Facsimiles of some of the diaries, on display in Hoover Memorial Exhibit Pavilion through April 9, reveal Chiang Kai-shek's frustrations during key points in China's history. For example, on Sept. 21, 1931, three days after the Japanese occupied Manchuria, Chiang expressed his sorrow for the loss of the territory and his bitterness toward colleagues who doubted he had the will to oppose Japanese aggression: "I am so sad and overcome with pain that I want to cry, but there are no tears."
Years later, in June 1948, he lamented about the weakness of his own government:
"After the fall of Kaifeng our conditions worsened and became more serious. I now realized that the main reason our nation has collapsed, time after time throughout our history, was not because of superior power used by our external enemies, but because of disintegration and rot from within."
The diaries are part of a larger exhibit, "Unlocking Chinese History: New Initiatives of the Hoover Archives," curated by exhibits coordinator Cissie D. Hill. Since the end of World War II, the think tank has collected the papers of prominent Chinese and other people working in China, including U.S. Gen. Joseph Stilwell, commander of the China-Burma-India theater of war between 1942 and 1944, an adversary of Chiang Kai-shek; and Gen. Albert Wedemeyer, Chiang's friend and ally. Scholars expect that access to the combined papers of Stilwell, Chiang and Soong will provide new insights into the controversial firing of Stilwell in 1944. "Roosevelt wanted to keep him, Chiang Kai-shek wanted to get rid of him and T. V. Soong played a role in this power struggle," Danielson said. "President Roosevelt was really overruled. You can see in these papers how it happened."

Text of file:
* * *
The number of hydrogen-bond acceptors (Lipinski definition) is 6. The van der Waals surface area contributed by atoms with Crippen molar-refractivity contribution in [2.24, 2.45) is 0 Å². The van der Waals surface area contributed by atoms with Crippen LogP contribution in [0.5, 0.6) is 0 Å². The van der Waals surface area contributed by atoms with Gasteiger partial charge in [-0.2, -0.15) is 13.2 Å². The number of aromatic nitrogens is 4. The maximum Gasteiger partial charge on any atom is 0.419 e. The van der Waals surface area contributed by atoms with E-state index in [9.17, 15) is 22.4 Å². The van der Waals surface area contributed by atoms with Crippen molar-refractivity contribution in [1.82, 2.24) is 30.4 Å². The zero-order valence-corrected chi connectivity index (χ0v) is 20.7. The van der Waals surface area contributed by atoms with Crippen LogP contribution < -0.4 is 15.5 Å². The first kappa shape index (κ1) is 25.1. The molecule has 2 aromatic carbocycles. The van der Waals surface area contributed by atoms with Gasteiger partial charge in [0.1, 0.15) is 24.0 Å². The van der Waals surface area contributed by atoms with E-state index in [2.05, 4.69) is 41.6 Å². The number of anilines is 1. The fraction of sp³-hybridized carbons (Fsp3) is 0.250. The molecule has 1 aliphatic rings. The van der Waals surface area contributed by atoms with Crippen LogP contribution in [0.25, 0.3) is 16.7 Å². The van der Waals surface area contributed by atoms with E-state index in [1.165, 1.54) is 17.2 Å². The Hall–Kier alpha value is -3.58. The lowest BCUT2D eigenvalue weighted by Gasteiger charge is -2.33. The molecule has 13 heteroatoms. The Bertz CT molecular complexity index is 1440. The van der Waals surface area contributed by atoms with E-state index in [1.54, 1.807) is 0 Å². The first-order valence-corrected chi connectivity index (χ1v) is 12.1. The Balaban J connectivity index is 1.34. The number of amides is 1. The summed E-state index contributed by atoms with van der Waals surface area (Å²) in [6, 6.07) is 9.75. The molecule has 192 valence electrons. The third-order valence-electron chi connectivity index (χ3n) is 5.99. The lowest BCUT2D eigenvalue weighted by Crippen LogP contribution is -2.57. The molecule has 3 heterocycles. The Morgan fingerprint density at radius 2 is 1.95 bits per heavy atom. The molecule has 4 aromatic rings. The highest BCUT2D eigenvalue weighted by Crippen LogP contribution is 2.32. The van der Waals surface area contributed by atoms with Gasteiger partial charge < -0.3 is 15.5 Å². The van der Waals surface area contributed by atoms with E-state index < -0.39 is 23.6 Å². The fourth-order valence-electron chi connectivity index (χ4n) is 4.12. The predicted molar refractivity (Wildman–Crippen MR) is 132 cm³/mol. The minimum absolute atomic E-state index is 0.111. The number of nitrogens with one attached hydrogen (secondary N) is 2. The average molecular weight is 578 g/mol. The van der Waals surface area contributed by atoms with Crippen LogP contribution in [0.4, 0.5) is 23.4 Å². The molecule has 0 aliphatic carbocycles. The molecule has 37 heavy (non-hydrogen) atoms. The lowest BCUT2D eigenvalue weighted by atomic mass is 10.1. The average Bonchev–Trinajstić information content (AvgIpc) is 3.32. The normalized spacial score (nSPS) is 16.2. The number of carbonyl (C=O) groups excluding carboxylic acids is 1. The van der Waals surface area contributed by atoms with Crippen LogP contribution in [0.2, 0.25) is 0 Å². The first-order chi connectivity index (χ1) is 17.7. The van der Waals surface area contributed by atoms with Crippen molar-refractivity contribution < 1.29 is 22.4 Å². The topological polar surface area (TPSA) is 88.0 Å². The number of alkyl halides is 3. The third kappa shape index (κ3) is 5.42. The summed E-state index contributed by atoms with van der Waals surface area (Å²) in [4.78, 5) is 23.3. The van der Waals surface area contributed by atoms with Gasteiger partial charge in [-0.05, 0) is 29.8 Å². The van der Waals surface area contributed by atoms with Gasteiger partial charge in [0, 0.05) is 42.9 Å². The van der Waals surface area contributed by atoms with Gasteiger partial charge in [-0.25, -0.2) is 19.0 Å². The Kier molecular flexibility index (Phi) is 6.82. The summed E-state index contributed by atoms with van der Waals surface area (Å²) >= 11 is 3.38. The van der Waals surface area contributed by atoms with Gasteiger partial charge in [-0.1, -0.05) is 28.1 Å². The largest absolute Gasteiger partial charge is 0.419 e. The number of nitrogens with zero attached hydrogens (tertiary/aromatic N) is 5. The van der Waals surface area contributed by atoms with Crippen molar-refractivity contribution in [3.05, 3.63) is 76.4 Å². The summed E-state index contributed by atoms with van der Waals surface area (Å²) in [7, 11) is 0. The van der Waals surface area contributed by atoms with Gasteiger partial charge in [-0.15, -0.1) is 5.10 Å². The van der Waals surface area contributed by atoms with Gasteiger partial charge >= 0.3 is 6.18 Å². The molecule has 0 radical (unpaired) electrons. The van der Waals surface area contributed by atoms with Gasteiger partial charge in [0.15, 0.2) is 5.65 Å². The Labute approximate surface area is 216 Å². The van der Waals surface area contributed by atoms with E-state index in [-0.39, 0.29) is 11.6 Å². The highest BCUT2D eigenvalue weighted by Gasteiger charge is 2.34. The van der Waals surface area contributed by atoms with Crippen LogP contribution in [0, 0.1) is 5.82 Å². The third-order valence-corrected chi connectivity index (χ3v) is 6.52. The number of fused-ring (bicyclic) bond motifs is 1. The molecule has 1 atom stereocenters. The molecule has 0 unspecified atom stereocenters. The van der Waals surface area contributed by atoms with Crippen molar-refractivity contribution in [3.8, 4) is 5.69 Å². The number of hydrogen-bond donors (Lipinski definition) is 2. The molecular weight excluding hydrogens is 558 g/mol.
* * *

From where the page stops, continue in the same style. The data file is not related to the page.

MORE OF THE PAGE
At the Feb. 16 ceremony announcing the arrival of the Chiang diaries, Stanford alumnus Leo Soong, a nephew of T. V. Soong, praised Hoover for its efforts to collect and preserve information from a range of sources. "All human progress is built on respect for the truth," he said. "Hoover fellows are doing historical research which will cut through the accretion of propaganda to give some objective understanding to the historical record."
In addition to the diaries and private papers, Hoover is helping to preserve 3 million declassified documents of the Central Reform Committee of the Kuomintang, the Nationalist party that ruled Taiwan during most of its history. The project, launched a year ago, has sent Hoover archivists to Taipei to train local staff to use the institution's machinery to microfilm and digitize documents at the party's headquarters. Hoover will keep a copy of the archives that could be opened to scholars by 2006, Danielson said. Plans also include microfilming the papers of Madame Chiang Kai-shek, a promoter of women's education and social reform, which are held by the National Women's League in Taipei.